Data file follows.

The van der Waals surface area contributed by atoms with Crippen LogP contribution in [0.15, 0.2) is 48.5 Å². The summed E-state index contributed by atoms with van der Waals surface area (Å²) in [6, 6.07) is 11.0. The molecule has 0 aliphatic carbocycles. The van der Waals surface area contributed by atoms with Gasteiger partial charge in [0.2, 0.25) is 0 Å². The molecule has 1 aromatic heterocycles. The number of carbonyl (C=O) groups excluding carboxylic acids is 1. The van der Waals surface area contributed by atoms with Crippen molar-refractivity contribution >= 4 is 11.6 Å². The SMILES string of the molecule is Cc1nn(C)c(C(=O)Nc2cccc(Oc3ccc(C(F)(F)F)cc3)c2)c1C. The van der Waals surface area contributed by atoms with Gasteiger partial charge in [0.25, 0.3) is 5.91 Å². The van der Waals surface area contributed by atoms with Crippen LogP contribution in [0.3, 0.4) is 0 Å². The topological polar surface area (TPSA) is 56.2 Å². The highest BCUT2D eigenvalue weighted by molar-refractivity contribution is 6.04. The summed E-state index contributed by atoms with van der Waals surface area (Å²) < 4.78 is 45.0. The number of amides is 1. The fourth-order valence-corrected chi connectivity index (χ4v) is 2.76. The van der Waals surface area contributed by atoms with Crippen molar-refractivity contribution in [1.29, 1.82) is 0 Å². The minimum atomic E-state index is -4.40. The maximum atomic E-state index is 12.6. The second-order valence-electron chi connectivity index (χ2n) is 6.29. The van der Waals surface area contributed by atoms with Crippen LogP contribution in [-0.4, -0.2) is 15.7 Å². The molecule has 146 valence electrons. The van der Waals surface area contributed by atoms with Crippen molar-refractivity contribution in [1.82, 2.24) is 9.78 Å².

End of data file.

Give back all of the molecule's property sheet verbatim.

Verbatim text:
The van der Waals surface area contributed by atoms with Crippen LogP contribution in [0.15, 0.2) is 48.5 Å². The summed E-state index contributed by atoms with van der Waals surface area (Å²) in [6, 6.07) is 11.0. The molecule has 0 aliphatic carbocycles. The van der Waals surface area contributed by atoms with Gasteiger partial charge in [0.2, 0.25) is 0 Å². The molecule has 1 aromatic heterocycles. The number of carbonyl (C=O) groups excluding carboxylic acids is 1. The van der Waals surface area contributed by atoms with Crippen molar-refractivity contribution >= 4 is 11.6 Å². The SMILES string of the molecule is Cc1nn(C)c(C(=O)Nc2cccc(Oc3ccc(C(F)(F)F)cc3)c2)c1C. The van der Waals surface area contributed by atoms with Gasteiger partial charge in [0.25, 0.3) is 5.91 Å². The van der Waals surface area contributed by atoms with Crippen LogP contribution in [0.3, 0.4) is 0 Å². The topological polar surface area (TPSA) is 56.2 Å². The highest BCUT2D eigenvalue weighted by molar-refractivity contribution is 6.04. The summed E-state index contributed by atoms with van der Waals surface area (Å²) < 4.78 is 45.0. The number of amides is 1. The fourth-order valence-corrected chi connectivity index (χ4v) is 2.76. The van der Waals surface area contributed by atoms with Crippen molar-refractivity contribution in [1.29, 1.82) is 0 Å². The minimum atomic E-state index is -4.40. The maximum atomic E-state index is 12.6. The second-order valence-electron chi connectivity index (χ2n) is 6.29. The van der Waals surface area contributed by atoms with Crippen LogP contribution in [-0.4, -0.2) is 15.7 Å². The molecule has 146 valence electrons. The van der Waals surface area contributed by atoms with Crippen molar-refractivity contribution in [1.82, 2.24) is 9.78 Å².